OHSU experts say that casual contact, such as a handshake, is highly unlikely to spread the virus. Scientists are studying whether it can spread through airborne droplets but believe that’s rare.

If you are pregnant and become infected with the virus, you can pass it:

  • To your fetus through the placenta.
  • To your newborn during close contact after birth.

    Infected people should be considered contagious from the time their symptoms start until the scabs from their rash fall off and a new layer of skin forms.

    OHSU experts say that once people have recovered from the virus, they can no longer spread it.

    An incubation period is the time between getting infected and showing symptoms. OHSU experts say the incubation period for the virus is usually seven to 14 days but can range from five to 21 days.

    The CDC has received one report of a possible reinfection in the current outbreak, which as of Nov. 28 consisted of more than 29,200 cases in the United States.

    Infectious-disease experts say that, based on what we know about closely related viruses, people who get infected or vaccinated should have long-term immunity.

    Immunity can weaken for several reasons:

    • Medications and medical treatments that suppress the immune system
    • Untreated or unknown HIV infection

    Information is limited on how long the vaccine remains effective. The CDC recommends Jynneos booster doses for mpox every two or 10 years if you remain at risk for infection.

    The virus can cause a range of complications such as:

    • Scarring
    • Secondary infections, including tonsillitis
    • Pneumonia
    • Vision loss
    • Pregnancy complications including pregnancy loss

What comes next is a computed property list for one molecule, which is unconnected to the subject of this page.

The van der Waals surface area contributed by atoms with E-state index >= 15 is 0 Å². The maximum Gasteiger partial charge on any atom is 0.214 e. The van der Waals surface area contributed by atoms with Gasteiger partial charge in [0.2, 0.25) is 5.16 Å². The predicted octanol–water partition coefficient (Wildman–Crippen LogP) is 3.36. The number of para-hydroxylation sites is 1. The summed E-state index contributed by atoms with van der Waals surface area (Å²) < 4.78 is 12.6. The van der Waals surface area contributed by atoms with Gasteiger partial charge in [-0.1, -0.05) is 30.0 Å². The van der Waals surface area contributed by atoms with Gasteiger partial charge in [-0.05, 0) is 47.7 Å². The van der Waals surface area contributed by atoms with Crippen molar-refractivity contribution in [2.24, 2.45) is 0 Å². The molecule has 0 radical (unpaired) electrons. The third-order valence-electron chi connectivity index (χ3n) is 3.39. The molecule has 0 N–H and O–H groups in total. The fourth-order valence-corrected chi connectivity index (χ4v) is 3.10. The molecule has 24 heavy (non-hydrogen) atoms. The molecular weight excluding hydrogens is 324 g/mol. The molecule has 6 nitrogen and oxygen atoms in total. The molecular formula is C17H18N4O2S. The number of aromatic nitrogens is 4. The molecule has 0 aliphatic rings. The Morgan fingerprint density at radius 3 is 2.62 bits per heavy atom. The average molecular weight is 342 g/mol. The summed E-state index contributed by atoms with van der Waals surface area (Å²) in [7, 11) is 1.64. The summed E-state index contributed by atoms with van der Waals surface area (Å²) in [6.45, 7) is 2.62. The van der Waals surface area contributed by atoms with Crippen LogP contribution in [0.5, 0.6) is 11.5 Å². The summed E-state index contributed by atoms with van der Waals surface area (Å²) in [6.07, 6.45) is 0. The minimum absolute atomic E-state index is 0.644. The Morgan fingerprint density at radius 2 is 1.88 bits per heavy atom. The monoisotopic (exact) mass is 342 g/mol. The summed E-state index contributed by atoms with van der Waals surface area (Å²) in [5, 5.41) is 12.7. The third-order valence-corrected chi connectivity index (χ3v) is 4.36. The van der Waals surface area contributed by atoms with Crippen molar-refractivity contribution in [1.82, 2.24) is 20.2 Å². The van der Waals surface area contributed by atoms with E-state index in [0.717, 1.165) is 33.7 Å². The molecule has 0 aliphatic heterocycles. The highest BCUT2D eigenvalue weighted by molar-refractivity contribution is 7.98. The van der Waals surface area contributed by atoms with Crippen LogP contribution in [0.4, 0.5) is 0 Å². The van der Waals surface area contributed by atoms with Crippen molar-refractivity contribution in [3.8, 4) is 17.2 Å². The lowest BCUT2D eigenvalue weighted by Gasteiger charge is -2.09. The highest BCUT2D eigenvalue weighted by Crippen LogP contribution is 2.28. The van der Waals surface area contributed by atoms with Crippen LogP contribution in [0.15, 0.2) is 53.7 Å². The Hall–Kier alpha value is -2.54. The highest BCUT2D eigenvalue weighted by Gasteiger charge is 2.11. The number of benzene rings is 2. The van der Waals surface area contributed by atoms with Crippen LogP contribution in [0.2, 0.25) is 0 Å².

The WHO says the case fatality ratio (the portion of diagnosed cases that lead to death) has been 3% to 6% in recent years. Because not all cases are diagnosed or reported, the fatality rate among all cases is lower.

      Fourteen deaths from mpox have been reported in the U.S. 

      Mpox prevention

      OHSU experts recommend that you avoid:

      • Having unprotected contact with an infected person’s skin lesions, body fluids or personal items.
      • Having lengthy face-to-face contact (within 6 feet) with an infected person without masks.

      The CDC recommends that people consider limiting sex partners and avoiding sex parties to reduce the risk of getting the virus until they are vaccinated. The CDC reported in September that people who were unvaccinated had 14 times the risk of mpox disease compared with people who were vaccinated.

      If you share a household or health care setting with an infected person, you can use common household disinfectants to kill the virus on shared surfaces and personal items. Learn more.

      Anyone can get the virus. But most cases have been in men, mostly among men who have sex with men, according to the WHO. Most cases reported in Oregon so far have been in men.

      People who have not gotten a smallpox vaccine also may be more vulnerable to the virus, the CDC says. The United States stopped routine smallpox vaccinations in 1972.

      (For those who have had a smallpox vaccination, though, one childhood dose can offer up to 75 years of protection, OHSU researchers found.)

      See these related questions to learn more about those considered at high risk of getting mpox:

      Most cases have been among gay, bisexual and other men who have sex with men. But anyone who has been in close contact with someone who has mpox is at risk of getting the virus.

      Mpox vaccines

      The U.S. Food and Drug Administration has approved two vaccines for poxviruses, the family of viruses that includes mpox:

      • Jynneos has emergency authorization for use in people ages 18 and older who are at high risk of infection with the virus. Jynneos can also be used for people under 18 under FDA “expanded access” rules, which include informed consent and other criteria.